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2001 Small Business profiles
Thursday, Nov. 22, 2001
Dog lover defies economic indicators to unleash her dream
By Frank Vinluan
When Sue Whitaker decided to open a dog store before Thanksgiving, reaction from suppliers was swift and universal.
"Are you crazy?" she recalled one vendor asking. "Don't you know it's a recession?"
But there was support from Redmond's dog community, and Whitaker, an accountant by training who worked as an engineer by contract, set out to open a specialty dog store in Redmond Town Center in time for the holiday season.
She pulled it off last weekend, opening Eastside Dog a little more than a month after she got the idea while walking her 3-year-old golden retriever, Jake.
Whitaker calls it a place for dog lovers to meet with their dogs for fun and educational events. She visualizes reading clubs that include dogs, nutritional seminars, animal-communication seminars and animal-loving artists painting pet portraits.
The store's two full-time employees are fellow dog lovers whom Whitaker knows from walks in Marymoor Park.
To many, the center of Eastside "dog culture" is Marymoor Park's off-leash area, where dogs and dog lovers congregate daily. Walking there with Jake, Whitaker told friend Janice Staskowski she was thinking of opening a pet store.
Staskowski, owner of Utopia, a jewelry and gift store at Town Center, told Whitaker she should open the store there. But she advised that, unlike many pet stores, Whitaker's should specialize in organic foods, pet supplies and toys.
After their talk, Whitaker headed to a library and checked out 20 business books, skimming each for advice on opening a business. She then contacted Town Center, which expressed interest in the store's concept. With Staskowski's help, Whitaker negotiated a specialty lease for three months to minimize her risk.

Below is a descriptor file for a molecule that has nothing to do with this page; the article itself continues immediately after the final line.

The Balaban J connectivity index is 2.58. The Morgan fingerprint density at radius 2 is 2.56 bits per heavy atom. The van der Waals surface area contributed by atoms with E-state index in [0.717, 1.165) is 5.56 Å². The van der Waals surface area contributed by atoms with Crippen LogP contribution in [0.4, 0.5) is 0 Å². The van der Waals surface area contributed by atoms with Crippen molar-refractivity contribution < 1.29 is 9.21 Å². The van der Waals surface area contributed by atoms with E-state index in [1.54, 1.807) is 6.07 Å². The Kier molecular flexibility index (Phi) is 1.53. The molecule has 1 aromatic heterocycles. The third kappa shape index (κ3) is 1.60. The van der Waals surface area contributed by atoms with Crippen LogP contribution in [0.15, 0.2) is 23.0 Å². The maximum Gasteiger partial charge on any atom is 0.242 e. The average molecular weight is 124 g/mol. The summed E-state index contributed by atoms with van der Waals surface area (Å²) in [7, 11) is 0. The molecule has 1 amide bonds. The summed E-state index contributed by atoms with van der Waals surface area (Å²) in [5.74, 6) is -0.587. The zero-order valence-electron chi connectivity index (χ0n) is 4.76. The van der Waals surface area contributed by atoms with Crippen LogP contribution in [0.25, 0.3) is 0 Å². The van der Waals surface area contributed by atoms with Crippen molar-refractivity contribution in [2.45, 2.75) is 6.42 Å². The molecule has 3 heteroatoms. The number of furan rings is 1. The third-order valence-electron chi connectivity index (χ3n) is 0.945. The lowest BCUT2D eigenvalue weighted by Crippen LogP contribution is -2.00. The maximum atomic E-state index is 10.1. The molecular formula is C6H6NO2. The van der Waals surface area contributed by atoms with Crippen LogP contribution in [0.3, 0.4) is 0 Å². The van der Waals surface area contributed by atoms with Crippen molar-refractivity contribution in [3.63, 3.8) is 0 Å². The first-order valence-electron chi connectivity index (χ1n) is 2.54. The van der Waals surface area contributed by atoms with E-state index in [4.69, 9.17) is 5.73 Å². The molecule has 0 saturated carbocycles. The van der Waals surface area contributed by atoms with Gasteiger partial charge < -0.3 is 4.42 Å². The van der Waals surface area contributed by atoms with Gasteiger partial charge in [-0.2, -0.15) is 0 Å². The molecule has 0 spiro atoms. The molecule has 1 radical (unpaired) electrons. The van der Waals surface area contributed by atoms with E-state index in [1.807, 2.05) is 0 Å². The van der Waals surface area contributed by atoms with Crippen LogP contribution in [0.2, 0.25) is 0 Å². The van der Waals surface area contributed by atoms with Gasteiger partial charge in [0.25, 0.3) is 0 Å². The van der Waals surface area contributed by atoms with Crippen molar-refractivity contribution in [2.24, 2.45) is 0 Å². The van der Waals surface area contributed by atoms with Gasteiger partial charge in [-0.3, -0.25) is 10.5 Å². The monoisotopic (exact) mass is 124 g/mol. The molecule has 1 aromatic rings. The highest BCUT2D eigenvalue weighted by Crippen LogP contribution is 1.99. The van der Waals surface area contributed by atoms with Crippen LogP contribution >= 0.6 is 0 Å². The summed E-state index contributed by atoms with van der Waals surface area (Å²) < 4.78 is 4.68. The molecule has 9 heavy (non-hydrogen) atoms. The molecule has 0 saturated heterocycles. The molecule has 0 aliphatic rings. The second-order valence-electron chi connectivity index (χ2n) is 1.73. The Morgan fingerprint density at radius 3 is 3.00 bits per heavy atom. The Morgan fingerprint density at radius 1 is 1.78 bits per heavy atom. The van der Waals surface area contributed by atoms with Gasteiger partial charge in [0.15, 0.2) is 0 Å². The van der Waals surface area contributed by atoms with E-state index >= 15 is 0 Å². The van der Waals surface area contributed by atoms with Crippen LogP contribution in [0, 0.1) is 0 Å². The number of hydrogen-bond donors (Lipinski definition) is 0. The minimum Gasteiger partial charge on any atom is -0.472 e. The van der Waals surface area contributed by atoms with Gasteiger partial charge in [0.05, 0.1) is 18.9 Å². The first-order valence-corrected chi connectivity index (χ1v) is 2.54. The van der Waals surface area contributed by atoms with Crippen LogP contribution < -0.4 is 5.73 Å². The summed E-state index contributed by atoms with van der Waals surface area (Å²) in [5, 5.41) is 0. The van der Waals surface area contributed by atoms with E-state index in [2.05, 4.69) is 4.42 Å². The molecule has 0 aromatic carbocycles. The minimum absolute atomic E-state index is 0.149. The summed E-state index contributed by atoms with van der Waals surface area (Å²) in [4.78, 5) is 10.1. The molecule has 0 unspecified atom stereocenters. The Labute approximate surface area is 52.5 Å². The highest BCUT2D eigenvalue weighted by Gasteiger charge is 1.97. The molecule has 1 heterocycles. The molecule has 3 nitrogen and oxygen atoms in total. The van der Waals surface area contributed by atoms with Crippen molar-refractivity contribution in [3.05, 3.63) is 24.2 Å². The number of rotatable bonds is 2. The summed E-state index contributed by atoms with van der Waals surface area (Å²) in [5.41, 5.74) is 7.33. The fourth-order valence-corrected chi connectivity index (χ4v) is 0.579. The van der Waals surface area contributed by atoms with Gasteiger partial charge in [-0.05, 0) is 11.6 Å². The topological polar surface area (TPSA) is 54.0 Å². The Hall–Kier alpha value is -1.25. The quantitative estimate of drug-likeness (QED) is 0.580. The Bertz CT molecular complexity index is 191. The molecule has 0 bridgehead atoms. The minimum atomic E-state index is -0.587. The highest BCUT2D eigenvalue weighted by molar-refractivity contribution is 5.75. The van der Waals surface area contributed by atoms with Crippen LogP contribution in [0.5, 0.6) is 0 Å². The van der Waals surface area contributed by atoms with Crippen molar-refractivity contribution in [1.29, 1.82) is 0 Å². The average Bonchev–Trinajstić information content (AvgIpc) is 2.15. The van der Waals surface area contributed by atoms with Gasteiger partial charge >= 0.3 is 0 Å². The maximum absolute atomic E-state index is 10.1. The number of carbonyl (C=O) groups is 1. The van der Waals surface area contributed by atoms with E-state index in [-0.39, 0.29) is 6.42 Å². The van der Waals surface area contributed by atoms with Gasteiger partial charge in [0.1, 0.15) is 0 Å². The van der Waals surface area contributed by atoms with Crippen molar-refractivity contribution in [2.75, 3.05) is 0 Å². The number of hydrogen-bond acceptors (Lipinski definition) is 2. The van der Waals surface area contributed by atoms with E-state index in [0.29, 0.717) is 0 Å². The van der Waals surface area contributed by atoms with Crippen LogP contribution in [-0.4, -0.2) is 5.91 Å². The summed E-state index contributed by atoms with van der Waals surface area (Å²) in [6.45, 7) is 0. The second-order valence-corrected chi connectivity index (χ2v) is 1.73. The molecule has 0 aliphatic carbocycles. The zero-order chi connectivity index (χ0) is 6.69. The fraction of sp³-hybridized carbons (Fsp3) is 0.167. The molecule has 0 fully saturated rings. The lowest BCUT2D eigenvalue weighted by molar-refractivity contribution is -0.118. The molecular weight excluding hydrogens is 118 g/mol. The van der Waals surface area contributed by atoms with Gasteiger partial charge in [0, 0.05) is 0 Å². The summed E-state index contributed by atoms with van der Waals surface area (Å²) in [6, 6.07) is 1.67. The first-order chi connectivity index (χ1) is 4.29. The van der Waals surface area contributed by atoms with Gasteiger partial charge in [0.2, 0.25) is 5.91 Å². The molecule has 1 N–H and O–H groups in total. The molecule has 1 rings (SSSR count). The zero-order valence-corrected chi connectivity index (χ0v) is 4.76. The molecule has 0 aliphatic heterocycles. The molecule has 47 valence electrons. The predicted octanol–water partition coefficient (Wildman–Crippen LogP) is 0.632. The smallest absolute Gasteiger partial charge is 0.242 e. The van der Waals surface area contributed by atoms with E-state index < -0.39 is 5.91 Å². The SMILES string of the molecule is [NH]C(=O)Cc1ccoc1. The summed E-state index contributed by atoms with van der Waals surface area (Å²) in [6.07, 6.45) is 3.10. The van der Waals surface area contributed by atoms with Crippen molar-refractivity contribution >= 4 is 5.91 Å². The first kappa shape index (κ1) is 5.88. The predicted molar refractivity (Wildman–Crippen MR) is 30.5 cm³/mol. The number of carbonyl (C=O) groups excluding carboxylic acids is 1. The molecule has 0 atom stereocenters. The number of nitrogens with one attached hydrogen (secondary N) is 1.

"You wouldn't want to do this unless there was a way to do it without losing your shirt," Whitaker said, with Jake at her feet.
Whitaker visited other pet stores, looking at their foods and supplies. She contacted vendors for items. With a lot of pressing and a little luck, she persuaded vendors to sell to her even though she had no retail experience.
She put some of her own money into the venture, dipping into her retirement fund to pay for about $20,000 of inventory.
But the devil proved to be in the details.
Although the street-level storefront did not need significant remodeling, Whitaker realized she was missing basic components. The display fixtures for leashes and other items were bought from another store at Town Center at the last moment.
Whitaker also needed to convince credit-card and insurance companies she was a legitimate business.
Whitaker said she expected organic food to be the store's biggest sale item, but most customers have bought toys. She now expects toy purchases to increase during the holiday shopping season.
Eastside Dog needs to average $500 in business each day to break even, Whitaker said. On opening day, it did $600. Other days have been less.
But even in a recession, Whitaker said a specialty pet store should do well because people are reluctant to skimp on their pets.
Whitaker wants to invite veterinarians and dog-food company representatives to give talks about pet care. But she might need another month for that.
"I feel like I'm on a waterslide because things are going by so quickly, and I trust I'm going to land in water and not rocks," she said.
Frank Vinluan can be reached at 206-464-2291 or firstname.lastname@example.org.
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